Researchers use okra, aloe extracts to remove microplastics from wastewater
STEPHENVILLE, Texas - Tarleton State University researchers believe they have demonstrated how combinations of food-grade plant extracts have the power to remove microplastics from wastewater.
Specifically, the extracts came from plants like okra, aloe, cactus and psyllium.
The researchers presented their findings last month at the virtual spring meeting of the American Chemical Society.
Typically, microplastics are removed by either skimming off the items that float at the top or by adding flocculants, or sticky chemicals that attract microplastics and form large clumps. The clumps then sink to the bottom of the water and can be separated from it, according to the university.
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Lead researcher Dr. Rajani Srinivasan said some substances used to remove microplastics are potentially harmful. That’s why her team has been investigating non-toxic alternatives.
"We think that microplastics by themselves may not be much of a health hazard, but anything they get into or any type of toxic substance that gets attached to them could go inside our bodies and cause problems," she said in a news release.
Her team tested polysaccharide extracts from fenugreek, cactus, aloe vera, okra, tamarind and psyllium as flocculants to capture microplastics. They also tested compounds from the individual plants as well as in different combinations. They realized that polysaccharides from okra combined with those from fenugreek could best remove microplastics from ocean water, whereas polysaccharides from okra combined with those from tamarind worked best for freshwater samples.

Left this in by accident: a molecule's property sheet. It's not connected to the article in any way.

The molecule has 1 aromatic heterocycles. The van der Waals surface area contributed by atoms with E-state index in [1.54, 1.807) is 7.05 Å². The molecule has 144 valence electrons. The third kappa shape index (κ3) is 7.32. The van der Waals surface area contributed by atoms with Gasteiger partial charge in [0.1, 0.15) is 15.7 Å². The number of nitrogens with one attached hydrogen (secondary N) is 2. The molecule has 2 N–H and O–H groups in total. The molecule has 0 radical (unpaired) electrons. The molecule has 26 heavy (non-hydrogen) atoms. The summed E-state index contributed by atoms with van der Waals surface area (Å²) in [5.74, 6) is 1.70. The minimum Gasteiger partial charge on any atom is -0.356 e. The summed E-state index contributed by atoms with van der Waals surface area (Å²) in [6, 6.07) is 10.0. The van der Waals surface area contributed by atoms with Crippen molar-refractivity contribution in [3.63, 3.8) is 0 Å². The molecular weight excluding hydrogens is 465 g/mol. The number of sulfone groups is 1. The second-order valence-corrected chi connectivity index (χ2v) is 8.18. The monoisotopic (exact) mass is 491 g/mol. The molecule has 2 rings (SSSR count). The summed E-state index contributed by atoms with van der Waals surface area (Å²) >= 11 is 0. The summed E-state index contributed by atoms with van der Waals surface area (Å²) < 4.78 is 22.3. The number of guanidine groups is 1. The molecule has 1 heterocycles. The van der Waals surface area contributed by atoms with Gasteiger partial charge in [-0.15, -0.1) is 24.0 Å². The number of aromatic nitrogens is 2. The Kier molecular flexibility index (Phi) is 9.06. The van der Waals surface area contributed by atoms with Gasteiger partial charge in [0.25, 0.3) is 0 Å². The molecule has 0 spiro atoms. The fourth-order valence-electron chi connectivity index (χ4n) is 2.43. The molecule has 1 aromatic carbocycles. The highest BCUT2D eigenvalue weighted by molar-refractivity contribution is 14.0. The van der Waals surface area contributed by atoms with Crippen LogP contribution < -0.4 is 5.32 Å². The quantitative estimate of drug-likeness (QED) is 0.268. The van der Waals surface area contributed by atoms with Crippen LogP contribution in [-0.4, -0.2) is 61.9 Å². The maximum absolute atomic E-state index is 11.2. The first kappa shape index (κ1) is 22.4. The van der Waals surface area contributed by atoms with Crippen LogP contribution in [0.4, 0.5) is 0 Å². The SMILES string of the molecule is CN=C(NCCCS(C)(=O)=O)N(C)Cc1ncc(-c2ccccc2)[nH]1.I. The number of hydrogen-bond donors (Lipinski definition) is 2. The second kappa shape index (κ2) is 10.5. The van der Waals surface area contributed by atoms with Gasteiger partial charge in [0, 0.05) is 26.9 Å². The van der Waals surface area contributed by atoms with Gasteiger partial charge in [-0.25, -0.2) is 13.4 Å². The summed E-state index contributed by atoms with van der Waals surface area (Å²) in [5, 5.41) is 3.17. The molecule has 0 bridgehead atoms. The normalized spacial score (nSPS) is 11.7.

The team said overall, the plant-based polysaccharides worked better than, or as well as, the traditional flocculant polyacrylamide, depending on the combination of extracts and water source.
"The whole treatment method with the non-toxic materials uses the same infrastructure," Srinivasan continued. "We don’t have to build something new to incorporate these materials for water treatment purposes."
The team of researchers said they will continue experimenting with non-toxic alternatives to remove microplastics from a variety of water sources. They would also like to replicate their experiments outside of the lap and hope to commercialize the method on an industrial scale.
There’s a growing concern across the country about microplastics contaminating various water sources.
In 2020, scientists at the San Francisco Estuary Institute found significant amounts of microplastic washing into the San Francisco Bay from storm runoff over a three-year sampling period that ended last year. Researchers believe the black, rubbery bits no bigger than a grain of sand are likely from car tires, said Rebecca Sutton, senior scientist at the institute. They will present their findings at the conference.
A study published in 2019 by Portland State University found an average of 11 micro-plastic pieces per oyster and nine per razor clam in the samples taken from the Oregon coast. Nearly all were from microfibers from fleece or other synthetic clothing or from abandoned fishing gear, said Elise Granek, study co-author.
Other researchers have previously said bans on plastic bags, Styrofoam carry-out containers and single-use items like straws and plastic utensils will help when it comes to the tiniest plastic pollution.
The Associated Press contributed to this report. This story was reported from Los Angeles.